Heading south on Bear Creek Road
Bear Creek Road heads south from US 160 on the western edge of Walsenburg (right next to the sign pictured on the left). It's a beautiful drive that ends a couple miles past the Boy Scout Camp at the edge of San Isabel National Forest, at the foot of the East Spanish Peak.
The first several miles are spent driving across open range land with lots of artifacts around from the coal mining heyday that ended back in the 1920's in this area. Then you start seeing more and more of the granite dikes that radiate from the Spanish Peaks slowly sticking their head ridges above ground.
Driving south, you gradually gain elevation until you come into the pine forest and reach the Scout camp gate.
Most of the countryside is a mix of pinon pines and juniper until you get close to that gate. Slowly that gives way to Ponderosa pine, then some Douglas fir. At the back end of the scout camp, near the end of the road, spruces and aspens make their first appearance.
One of the relics left from coal mining days
Another relic of the old days
Lots of relics out here
Getting closer to the East Spanish Peak
One of the granite dikes running north from the Spanish Peaks
Looking back north, another big granite dike, and Greenhorn Mountain in the distance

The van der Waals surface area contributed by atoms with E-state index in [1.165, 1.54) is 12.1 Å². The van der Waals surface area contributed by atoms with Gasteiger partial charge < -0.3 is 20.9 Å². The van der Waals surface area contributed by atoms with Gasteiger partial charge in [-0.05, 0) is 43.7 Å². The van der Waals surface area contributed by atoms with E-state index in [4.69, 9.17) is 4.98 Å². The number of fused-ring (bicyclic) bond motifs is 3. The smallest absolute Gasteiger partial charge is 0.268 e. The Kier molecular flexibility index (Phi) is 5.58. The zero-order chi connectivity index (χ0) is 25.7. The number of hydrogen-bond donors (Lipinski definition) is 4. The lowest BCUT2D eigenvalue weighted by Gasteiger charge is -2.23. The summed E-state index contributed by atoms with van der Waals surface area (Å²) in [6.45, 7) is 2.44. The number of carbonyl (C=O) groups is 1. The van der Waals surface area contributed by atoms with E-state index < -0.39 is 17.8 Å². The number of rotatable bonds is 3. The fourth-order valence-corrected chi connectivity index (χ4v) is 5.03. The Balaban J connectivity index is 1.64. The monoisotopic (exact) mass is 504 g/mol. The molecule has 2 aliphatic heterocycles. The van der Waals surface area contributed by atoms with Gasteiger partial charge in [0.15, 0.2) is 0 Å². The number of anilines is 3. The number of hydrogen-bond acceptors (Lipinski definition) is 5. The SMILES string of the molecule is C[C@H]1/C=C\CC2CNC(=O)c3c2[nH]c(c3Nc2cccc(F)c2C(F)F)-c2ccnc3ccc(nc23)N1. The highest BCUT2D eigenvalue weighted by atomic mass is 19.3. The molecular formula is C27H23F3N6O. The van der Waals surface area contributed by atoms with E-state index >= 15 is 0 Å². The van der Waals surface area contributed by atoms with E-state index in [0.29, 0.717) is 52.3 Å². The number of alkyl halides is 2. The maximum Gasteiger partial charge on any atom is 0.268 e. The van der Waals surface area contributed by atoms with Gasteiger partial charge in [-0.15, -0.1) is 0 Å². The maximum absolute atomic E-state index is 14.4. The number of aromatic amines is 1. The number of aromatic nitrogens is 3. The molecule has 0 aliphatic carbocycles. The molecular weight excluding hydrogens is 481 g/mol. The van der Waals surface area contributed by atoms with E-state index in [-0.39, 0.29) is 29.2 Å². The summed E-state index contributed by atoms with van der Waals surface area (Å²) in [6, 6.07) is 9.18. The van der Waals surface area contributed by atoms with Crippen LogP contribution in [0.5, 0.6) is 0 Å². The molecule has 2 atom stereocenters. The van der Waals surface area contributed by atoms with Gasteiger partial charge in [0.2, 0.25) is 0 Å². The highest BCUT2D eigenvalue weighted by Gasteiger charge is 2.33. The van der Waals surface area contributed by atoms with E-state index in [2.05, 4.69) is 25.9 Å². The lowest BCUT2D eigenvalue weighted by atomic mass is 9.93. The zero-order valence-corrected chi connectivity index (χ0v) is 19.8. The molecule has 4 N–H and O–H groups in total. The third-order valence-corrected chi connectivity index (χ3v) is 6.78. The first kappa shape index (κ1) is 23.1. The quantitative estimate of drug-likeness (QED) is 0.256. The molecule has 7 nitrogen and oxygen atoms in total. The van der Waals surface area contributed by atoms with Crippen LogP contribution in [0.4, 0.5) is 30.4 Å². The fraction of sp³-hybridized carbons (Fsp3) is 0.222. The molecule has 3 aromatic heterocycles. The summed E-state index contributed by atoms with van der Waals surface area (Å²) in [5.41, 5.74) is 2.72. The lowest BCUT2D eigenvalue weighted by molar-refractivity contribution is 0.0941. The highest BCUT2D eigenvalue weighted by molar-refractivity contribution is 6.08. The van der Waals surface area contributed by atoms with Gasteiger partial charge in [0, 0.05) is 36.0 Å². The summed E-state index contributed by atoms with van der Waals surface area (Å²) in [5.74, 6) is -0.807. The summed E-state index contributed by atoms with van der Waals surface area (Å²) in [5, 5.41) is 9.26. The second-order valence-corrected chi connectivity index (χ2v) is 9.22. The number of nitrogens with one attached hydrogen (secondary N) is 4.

The East Spanish Peak from just before the Boy Scout camp
At the gate to the Boy Scout camp
Just inside the gate
There are a couple more homes past the Scout Camp and then you come into the San Isabel National Forest. At the end of the public road there is a parking area/turn-around in the trees. Beyond here is an old jeep trail that leads further into the woods, eventually up the hill and along a steep ridge up onto the East Spanish Peak itself. The elevation here is about 9,600' so there's still about 3,000 feet of elevation gain to the top of the peak. Don't try driving past the turn-around because right here, you are very close to the boundary of the Spanish Peaks Wilderness Area and motorized vehicles of any sort are forbidden: travel is by foot or horseback only. Another thing: the trail up the mountain is really not marked because even before you reach treeline, everything underfoot is moving. So bring some survey tape to mark where you exit the trees so you can find your way back to the same place (just remember to remove your tape on the way back out).